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Old Dog, New Tricks

Uncharted's Richard Lemarchand discusses Naughty Dog's approach to development and its enviable results

With a month to go until the release of Uncharted 3: Drake's Deception, all eyes are on developer Naughty Dog to see it if can still deliver the kind of experience that has pushed this relatively new series to the front of adventure gaming on the PlayStation 3.

At the recent Eurogamer Expo in London, GamesIndustry.biz sat down with Naughty Dog designer Richard Lemarchand to discuss how to follow up a critical and commercial success, the team's unorthodox methods of working, and why there's so much more good developers can squeeze out of the PlayStation 3.

GamesIndustry.bizUncharted 2 was critically praised, commercially successful and widely admired in the development community. How exactly do you break that down in terms of a post-mortem? How do you figure out where to go next?
Richard Lemarchand

It is difficult filling out the "What Went Wrong?" section. That project really came together beautifully. It was one of those where you could just feel it from around halfway through. Everything was just gelling. Always when you work on a project like that - especially when you work like Naughty Dog, which is very organically - there are parts of the process that you'd like to finesse or smooth out.

But we think that the organised chaos of the process is part of what gives an edge in pushing towards quality all the time. Even though we don't formally use "agile development" we very much embrace one of its mottoes, which is that you should always treat change as an opportunity rather than a crisis. And that's what we do.

GamesIndustry.bizAnd Naughty Dog operates without traditional producers, doesn't it?
Richard Lemarchand

There's nobody with that formal title, but I don't think that means there are no producers - I consider myself part producer day-to-day, and there are a lot of other people in the same boat. But the good thing about it is that, unlike some studios where the production effort can bog down the development effort with over organisation and bureaucracy, at Naughty Dog anyone who wants to take the production responsibility can do so. It doesn't matter if you're the president of the company or the most recently hired, relatively junior artist, if you want to make something happen you can do it.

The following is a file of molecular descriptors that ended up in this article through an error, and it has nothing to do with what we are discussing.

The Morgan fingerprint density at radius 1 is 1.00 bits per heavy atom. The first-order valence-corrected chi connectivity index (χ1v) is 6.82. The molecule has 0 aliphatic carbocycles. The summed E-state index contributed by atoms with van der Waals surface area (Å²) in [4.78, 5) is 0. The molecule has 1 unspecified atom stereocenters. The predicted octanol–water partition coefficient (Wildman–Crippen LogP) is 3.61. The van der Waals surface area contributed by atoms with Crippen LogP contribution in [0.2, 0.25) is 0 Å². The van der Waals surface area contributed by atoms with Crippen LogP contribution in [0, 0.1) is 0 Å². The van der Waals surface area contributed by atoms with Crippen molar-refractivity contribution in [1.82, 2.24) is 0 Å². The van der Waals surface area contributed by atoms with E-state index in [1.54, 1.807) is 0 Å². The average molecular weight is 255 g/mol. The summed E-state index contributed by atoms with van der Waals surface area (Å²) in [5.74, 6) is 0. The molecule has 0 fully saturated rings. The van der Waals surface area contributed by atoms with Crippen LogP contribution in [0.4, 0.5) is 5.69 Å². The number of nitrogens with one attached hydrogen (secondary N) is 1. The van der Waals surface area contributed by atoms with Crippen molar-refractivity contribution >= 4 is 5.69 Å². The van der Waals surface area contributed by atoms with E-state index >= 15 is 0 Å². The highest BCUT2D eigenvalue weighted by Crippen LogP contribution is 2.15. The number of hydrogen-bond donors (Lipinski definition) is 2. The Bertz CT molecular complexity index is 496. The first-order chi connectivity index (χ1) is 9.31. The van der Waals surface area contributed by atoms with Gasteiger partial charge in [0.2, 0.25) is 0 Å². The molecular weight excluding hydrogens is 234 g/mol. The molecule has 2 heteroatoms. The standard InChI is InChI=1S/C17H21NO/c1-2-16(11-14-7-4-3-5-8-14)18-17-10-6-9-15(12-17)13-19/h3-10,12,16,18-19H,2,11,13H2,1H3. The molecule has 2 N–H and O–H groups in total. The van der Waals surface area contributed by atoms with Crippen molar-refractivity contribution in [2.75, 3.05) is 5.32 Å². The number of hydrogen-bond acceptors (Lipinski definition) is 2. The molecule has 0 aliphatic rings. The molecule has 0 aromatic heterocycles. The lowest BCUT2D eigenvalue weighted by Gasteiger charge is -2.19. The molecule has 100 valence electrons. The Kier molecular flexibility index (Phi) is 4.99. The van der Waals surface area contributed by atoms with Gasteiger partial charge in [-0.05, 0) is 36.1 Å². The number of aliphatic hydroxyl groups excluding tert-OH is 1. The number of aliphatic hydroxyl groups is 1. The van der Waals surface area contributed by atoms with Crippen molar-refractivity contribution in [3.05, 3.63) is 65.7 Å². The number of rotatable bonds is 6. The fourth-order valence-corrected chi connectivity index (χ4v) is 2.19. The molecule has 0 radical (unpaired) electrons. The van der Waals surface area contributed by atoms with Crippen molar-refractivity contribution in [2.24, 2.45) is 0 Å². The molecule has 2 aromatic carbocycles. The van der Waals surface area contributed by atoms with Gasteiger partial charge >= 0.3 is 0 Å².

GamesIndustry.bizSo there's nobody whose only job is organisation - they're all programmers, artists or designers as well?

We start with a short description, but then we do make up a lot of it as we go along. I think that's very important.

Richard Lemarchand

That's exactly it, yeah. So I guess the ultimate producers are our co-presidents, Evan Wells and Christophe Balestra. Evan's background is game design as well as computer science, and Christophe has a programming background, so they are the best kind of skilled managers in that way. They're very involved in the development of the games; they're certainly not laissez-faire company presidents.

GamesIndustry.bizThat's odd, because the abiding impression of Uncharted 2 is of something so well crafted and well produced, that it almost doesn't match with "organised chaos"...
Richard Lemarchand

Well I don't want to misrepresent it. Everyone is in everybody else's business all the time. Nobody leaves anyone alone at Naughty Dog, and that's part of what makes it work.

GamesIndustry.bizHow rigorously do you plan your games before you begin?
Richard Lemarchand

We start with a short description, but then we do make up a lot of it as we go along. I think that's very important. I attended a story seminar by one of the story artists at Pixar last year, and he told us that Pixar make their films in the same way: they don't have a script when they start; they do lots of brainstorming, and they work up ideas, and they do lots of drawing, and they start to make animatics, which are like little rough-cut movies.

So they discover the key moments of their movies that way, and over time the detailed structure of what they're making emerges. It kind of appears by them working at it and working at it. That's good, because it means you don't over commit to something that might be wrong, or not entertaining or interesting enough.

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Matthew Handrahan


Matthew Handrahan joined GamesIndustry in 2011, bringing long-form feature-writing experience to the team as well as a deep understanding of the video game development business. He previously spent more than five years at award-winning magazine gamesTM.